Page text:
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Maintenance electrician dies from burns received when electrical panel is shorted.

Colorado Department of Public Health and Environment
Morgantown, WV: U.S. Department of Health and Human Services, Public Health Service, Centers for Disease Control and Prevention, National Institute for Occupational Safety and Health, FACE 92CO039, 1992 Dec; :1-2
A 38-year old employee of a process equipment manufacturer was severely burned while attempting to test an electrical power circuit. On the day of the incident the maintenance electrician was asked by a co-worker to determine why an 85 horsepower electric motor was not functioning. The deceased used a multi-meter rated at 600 volts to check out the power supply source to the motor. The motor was connected to the electrical circuit inside a 14,400 volt, 600 amp metal electrical switch box. When he attempted to check the fuse on this circuit an electrical arc ionized the air in the cabinet and a flash fire occurred. The injured worker was burned over 50% of his body and died 18 days later. The Colorado Department of Health (CDH) investigator concluded that to prevent future similar occurrences, employers should: 1. Ensure that high voltage electrical circuits are properly labeled. 2. Ensure that only qualified personnel are authorized to work on high voltage circuits. 3. Conduct a job-site survey on a regular basis to identify potential hazards, implement appropriate control measures, and provide subsequent training to employees that specifically addresses all identified hazards.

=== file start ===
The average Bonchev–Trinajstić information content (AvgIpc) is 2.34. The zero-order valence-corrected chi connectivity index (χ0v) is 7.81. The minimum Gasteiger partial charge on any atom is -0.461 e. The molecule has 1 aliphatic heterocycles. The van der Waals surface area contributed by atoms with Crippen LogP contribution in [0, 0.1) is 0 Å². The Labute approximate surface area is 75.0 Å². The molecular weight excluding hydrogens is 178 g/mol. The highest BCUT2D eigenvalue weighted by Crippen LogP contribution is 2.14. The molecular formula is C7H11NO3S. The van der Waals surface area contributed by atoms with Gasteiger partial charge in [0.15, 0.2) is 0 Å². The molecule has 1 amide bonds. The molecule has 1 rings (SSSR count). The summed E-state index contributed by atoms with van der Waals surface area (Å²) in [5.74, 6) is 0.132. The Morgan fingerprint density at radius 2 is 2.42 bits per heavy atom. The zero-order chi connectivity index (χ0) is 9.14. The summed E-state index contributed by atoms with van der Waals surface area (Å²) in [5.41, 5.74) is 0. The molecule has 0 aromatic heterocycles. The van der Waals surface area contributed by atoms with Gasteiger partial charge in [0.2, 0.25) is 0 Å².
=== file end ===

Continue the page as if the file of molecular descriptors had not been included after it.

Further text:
Region-8; Accident-analysis; Accident-prevention; Accidents; Injuries; Injury-prevention; Traumatic-injuries; Work-operations; Work-analysis; Work-areas; Work-performance; Work-practices; Safety-education; Safety-equipment; Safety-measures; Safety-monitoring; Protective-measures; Personal-protection; Training; Electric-properties; Electrical-burns; Electrical-equipment; Electrical-fields; Electrical-hazards; Electrical-industry; Electrical-measurement-devices; Electrical-properties; Electrical-safety; Electrical-transmission; Electrical-workers; Electricity; Warning-signs
Publication Date
Document Type
Field Studies; Fatality Assessment and Control Evaluation
Funding Type
Cooperative Agreement
Fiscal Year
NTIS Accession No.
NTIS Price
Identifying No.
FACE-92CO039; Cooperative-Agreement-Number-U60-CCU-808518
SIC Code
Source Name
National Institute for Occupational Safety and Health
Performing Organization
Colorado Department of Public Health and Environment
Page last reviewed: September 2, 2020
Content source: National Institute for Occupational Safety and Health Education and Information Division